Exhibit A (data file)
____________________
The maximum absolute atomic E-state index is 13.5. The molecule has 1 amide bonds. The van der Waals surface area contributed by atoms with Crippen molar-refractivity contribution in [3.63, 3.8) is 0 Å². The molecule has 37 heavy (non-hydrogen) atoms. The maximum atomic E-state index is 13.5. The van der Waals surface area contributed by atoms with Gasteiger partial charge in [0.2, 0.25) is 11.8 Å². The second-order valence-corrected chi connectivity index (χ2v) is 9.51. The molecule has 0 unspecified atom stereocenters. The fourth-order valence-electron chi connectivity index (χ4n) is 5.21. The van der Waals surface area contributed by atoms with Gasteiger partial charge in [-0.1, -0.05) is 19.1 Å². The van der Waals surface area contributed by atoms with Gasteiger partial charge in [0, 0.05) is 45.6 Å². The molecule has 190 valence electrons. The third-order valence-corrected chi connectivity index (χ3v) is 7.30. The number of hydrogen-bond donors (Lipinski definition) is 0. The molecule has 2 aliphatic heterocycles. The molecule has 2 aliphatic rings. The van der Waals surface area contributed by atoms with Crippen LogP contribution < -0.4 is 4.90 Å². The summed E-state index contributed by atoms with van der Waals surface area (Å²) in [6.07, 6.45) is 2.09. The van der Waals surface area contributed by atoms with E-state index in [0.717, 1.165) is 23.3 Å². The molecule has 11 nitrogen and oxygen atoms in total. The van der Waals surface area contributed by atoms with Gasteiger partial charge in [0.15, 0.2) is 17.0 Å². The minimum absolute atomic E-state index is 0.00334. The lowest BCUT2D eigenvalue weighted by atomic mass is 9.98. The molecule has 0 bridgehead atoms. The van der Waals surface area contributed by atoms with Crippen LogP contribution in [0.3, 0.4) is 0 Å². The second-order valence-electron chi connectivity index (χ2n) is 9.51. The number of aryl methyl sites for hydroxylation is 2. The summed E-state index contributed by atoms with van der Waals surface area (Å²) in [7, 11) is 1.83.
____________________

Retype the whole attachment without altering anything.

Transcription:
The maximum absolute atomic E-state index is 13.5. The molecule has 1 amide bonds. The van der Waals surface area contributed by atoms with Crippen molar-refractivity contribution in [3.63, 3.8) is 0 Å². The molecule has 37 heavy (non-hydrogen) atoms. The maximum atomic E-state index is 13.5. The van der Waals surface area contributed by atoms with Gasteiger partial charge in [0.2, 0.25) is 11.8 Å². The second-order valence-corrected chi connectivity index (χ2v) is 9.51. The molecule has 0 unspecified atom stereocenters. The fourth-order valence-electron chi connectivity index (χ4n) is 5.21. The van der Waals surface area contributed by atoms with Gasteiger partial charge in [-0.1, -0.05) is 19.1 Å². The van der Waals surface area contributed by atoms with Gasteiger partial charge in [0, 0.05) is 45.6 Å². The molecule has 190 valence electrons. The third-order valence-corrected chi connectivity index (χ3v) is 7.30. The number of hydrogen-bond donors (Lipinski definition) is 0. The molecule has 2 aliphatic heterocycles. The molecule has 2 aliphatic rings. The van der Waals surface area contributed by atoms with Crippen LogP contribution < -0.4 is 4.90 Å². The summed E-state index contributed by atoms with van der Waals surface area (Å²) in [6.07, 6.45) is 2.09. The van der Waals surface area contributed by atoms with E-state index in [0.717, 1.165) is 23.3 Å². The molecule has 11 nitrogen and oxygen atoms in total. The van der Waals surface area contributed by atoms with Gasteiger partial charge in [0.15, 0.2) is 17.0 Å². The minimum absolute atomic E-state index is 0.00334. The lowest BCUT2D eigenvalue weighted by atomic mass is 9.98. The molecule has 0 bridgehead atoms. The van der Waals surface area contributed by atoms with Crippen LogP contribution in [0.3, 0.4) is 0 Å². The second-order valence-electron chi connectivity index (χ2n) is 9.51. The number of aryl methyl sites for hydroxylation is 2. The summed E-state index contributed by atoms with van der Waals surface area (Å²) in [7, 11) is 1.83.